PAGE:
Summary: The journey of a child soldier in an unnamed African country.
Once in a while, I give sky high marks and A’s to movies. If I lose track of time, it’s a good sign and these are typically works I get “lost” in. Ones that immerse you in the subject matter, acting, story, environment, technical aspects- it can be one or a combination of these things. Beasts of No Nation has them all. The third feature film by director Cary Joji Fukunaga (Sin Nombre, Jane Eyre, and HBO’s True Detective) was a 7-year passion project and the result, while heavy in content, is absolute genius. As I do with most second viewings, I was watching for technical aspects. Unlike most second viewings, I rewound several scenes more than once because it’s so easy to get absorbed in the characters and story.
I’m still blown away by how good it is and I consider it one of the best movies of the decade. I hate to bring up old news, but I still can’t wrap my head around its Oscar shutout. Regarded as one of the best films of 2015, Beasts of No Nation was left out of the Oscar race, but received awards at almost every other gathering (most notably, Idris Elba’s role). It’s speculated this was due to its immediate distribution on Netflix instead of release in traditional theaters, which is just petty and emblematic of old guys yelling, “You didn’t distribute in the traditional way! How dare you not kiss up to me!” While in the grand scheme of things awards don’t mean much, it was wholly disappointing to see something not only meaningful but well-executed in the “arts” industry be overlooked for such political reasons.
I’m trying not to give too many details here because really, the whole movie should be watched in full for the appropriate effect. The central plot follows Agu (a stunning debut by then-newcomer Abraham Attah) and the aftermath of his village’s decimation, a victim in the crosshairs of the government’s soldiers and local rebels. He stumbles upon a band of local soldiers (boys/men of all ages) led by the Commandant (Idris Elba), who immediately takes Agu under his wing and trains him to be one of his own.
It’s a heavy movie, drenched in war and blood against an otherwise serene backdrop of the unspecified African jungle. Shot entirely on location with real former child soldiers, there are no shields or gentle handlings of content in Beasts of No Nation. We see Agu grow up before our very eyes and each experience that molds him. While there are many horrifying things we witness, perhaps the most terrifying aspect is how gently the movie slips Agu from childhood into manhood within the span of a few weeks and how simple it is for him to turn to the Commandant for guidance. Still, the movie never fails to remind us that Agu is a child, making it all the more effective and heartbreaking. Fukunaga makes it quite easy to fall in love with Agu, drawing on family values and childhood games in establishing scenes and focusing on his age and innocence, providing later scenes with even more contrast. It also shows notes of compassion and humanity: while Agu’s idolization of the Commandant is obviously disturbing, it’s also extremely understandable.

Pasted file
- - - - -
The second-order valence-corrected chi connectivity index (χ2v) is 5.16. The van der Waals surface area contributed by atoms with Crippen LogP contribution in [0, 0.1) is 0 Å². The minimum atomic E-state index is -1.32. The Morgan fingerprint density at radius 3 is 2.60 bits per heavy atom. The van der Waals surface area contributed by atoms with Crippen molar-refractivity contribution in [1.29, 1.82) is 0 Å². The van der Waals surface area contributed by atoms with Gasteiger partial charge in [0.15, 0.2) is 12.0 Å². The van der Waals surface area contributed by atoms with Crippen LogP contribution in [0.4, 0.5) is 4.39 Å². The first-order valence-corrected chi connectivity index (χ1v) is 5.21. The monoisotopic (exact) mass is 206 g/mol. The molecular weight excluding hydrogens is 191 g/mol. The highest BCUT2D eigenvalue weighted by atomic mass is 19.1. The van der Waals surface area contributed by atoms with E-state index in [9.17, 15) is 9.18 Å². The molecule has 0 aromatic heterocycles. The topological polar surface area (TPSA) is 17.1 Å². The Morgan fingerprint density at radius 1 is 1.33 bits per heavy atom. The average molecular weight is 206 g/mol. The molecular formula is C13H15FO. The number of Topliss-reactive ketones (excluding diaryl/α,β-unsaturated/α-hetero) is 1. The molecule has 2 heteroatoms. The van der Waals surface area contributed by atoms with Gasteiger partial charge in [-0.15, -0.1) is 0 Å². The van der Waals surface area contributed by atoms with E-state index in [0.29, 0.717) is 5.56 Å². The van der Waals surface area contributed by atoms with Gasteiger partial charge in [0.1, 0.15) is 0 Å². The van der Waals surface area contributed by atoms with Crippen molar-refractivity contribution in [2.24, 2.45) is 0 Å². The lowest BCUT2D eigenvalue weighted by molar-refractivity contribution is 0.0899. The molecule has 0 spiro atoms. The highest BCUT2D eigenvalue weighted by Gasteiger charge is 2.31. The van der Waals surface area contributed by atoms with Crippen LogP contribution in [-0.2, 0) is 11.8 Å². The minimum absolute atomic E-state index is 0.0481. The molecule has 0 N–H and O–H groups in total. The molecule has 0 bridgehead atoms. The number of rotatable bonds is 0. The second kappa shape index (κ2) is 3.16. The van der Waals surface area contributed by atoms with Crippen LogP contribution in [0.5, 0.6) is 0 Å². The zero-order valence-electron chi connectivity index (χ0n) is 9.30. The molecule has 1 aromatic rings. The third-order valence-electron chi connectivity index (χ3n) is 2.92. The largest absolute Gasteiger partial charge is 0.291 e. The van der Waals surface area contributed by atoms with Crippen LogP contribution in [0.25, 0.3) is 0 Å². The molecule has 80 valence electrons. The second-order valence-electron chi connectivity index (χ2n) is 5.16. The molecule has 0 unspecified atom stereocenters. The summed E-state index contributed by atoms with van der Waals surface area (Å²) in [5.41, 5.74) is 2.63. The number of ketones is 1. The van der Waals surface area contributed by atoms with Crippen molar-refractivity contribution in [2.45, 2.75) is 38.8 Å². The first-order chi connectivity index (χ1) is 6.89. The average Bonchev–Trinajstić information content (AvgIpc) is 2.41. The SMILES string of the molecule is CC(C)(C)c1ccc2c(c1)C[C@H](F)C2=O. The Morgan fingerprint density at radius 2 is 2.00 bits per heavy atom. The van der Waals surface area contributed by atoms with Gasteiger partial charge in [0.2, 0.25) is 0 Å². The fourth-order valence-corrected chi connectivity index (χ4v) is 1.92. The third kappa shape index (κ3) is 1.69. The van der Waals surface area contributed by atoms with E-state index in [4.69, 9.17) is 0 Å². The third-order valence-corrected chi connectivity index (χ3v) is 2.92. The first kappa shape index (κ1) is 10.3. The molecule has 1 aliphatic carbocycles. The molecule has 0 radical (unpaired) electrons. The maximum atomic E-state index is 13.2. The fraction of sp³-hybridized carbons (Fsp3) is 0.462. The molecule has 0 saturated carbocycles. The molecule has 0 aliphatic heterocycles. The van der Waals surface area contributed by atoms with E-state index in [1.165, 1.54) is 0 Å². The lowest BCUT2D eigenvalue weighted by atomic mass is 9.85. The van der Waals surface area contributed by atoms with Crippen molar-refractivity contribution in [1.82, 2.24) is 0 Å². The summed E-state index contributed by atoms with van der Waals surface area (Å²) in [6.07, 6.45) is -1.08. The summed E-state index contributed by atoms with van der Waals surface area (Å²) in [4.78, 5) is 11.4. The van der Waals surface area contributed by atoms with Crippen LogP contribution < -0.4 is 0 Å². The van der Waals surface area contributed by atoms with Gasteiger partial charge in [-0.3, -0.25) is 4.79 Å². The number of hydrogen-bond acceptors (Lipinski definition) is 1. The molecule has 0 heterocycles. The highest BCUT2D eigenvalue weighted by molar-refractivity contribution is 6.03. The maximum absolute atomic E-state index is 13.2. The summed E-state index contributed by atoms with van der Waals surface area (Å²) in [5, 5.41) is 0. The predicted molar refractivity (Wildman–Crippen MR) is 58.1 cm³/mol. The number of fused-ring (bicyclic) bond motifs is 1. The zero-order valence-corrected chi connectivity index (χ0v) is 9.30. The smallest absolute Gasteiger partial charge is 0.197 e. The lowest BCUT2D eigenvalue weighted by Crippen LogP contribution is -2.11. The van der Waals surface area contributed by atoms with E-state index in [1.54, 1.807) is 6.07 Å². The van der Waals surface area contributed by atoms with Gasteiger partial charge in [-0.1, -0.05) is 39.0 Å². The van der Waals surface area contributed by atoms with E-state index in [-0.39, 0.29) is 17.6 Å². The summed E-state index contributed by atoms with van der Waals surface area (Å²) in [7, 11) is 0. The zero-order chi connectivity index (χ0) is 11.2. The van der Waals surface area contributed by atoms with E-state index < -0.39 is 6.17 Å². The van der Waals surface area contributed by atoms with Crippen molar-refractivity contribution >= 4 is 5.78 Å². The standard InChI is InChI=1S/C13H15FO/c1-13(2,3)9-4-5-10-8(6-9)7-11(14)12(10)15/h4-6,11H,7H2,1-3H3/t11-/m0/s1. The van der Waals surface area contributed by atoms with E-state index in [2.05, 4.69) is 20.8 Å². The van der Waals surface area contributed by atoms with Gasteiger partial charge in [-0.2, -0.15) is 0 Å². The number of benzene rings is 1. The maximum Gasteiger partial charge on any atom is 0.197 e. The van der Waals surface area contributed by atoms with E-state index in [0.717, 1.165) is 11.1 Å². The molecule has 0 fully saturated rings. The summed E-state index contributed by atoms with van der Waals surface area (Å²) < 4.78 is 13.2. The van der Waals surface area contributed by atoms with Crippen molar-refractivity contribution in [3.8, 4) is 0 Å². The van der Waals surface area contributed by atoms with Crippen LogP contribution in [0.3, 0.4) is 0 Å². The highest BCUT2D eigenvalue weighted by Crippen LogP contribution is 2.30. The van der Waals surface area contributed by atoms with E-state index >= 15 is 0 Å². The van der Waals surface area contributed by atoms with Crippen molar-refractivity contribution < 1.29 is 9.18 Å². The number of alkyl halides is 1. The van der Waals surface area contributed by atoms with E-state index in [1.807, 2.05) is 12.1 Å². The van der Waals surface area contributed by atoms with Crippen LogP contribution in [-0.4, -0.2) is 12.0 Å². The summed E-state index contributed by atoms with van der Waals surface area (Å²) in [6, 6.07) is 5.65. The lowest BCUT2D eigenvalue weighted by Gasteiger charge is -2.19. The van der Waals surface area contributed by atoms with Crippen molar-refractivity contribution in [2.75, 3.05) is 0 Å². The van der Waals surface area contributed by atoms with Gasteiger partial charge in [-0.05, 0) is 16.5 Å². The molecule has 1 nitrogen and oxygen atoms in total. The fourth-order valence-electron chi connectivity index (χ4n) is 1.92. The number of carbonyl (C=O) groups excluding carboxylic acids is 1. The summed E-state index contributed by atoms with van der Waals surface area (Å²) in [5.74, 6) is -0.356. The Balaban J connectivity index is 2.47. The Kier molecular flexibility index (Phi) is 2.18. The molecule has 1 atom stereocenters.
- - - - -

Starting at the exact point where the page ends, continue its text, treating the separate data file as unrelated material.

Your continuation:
Fukunaga’s precise direction is tangible and in more violent scenes, overwhelming; in a rare feat, the film depicts graphic content without a sense of oversaturation or gratuity. The guy really knows how to burn an image into your brain and it shows how much power cinema has when it’s done with intention. There are several brilliant sequences that seem to fly by because the film just wraps you up with the subject matter without noticing the tracking, editing, and framing- which are executed so well. There are almost too many scenes to note here: the bridge scene is probably the most famous, as Elba “blesses” his soldiers before sending them off in his name. Or the scene where Agu takes his first kill. Or a four-minute tracking shot through a building. And sound is used so well here. Many compliments to Dan Romer’s Nine Inch Nails-esque score, which provides a pure, dreamlike quality to the more violent scenes and probably could not be achieved using a traditional John Williams orchestration. The quietness of the score echoes Agu’s numbness, even detachment, to what’s going on around him.
One of my favorite things about Fukunaga’s work is the delicate balance between the dialogue and the quiet, really letting the actors do their jobs over minimal conversation. With the right actors, it gives the characters’ depth and more emotions conflict to play with. As if this blog hasn’t praised him enough: Elba is so good here, specifically with his tone and cadence, completely shedding anything that makes him a likable candidate for James Bond. And while the argument could be made that Fukunaga’s past work was carried by talents of Woody Harrelson and Michael Fassbender, Attah was discovered on a soccer field at the age of 13. Attah- wow. While Elba does the heavy lifting with conversation, Attah is the one that makes us feel, emoting more with his chin than most actors can do with their entire bodies. He has a bright future in the acting world and we are all winners because of it.
What I really love about Beasts of No Nation is that there’s so much fluidity and little niches of detail that tie everything together. There’s something that leaves the viewing thinking when the credits roll, whether it’s technical value, social commentary, or simply a young boy growing up. There’s a lot to be said without beating us over the head with the subject matter and it provokes intellectual conversation about not just the story, but its content. Beasts of No Nation is cinema and “good art” at its finest.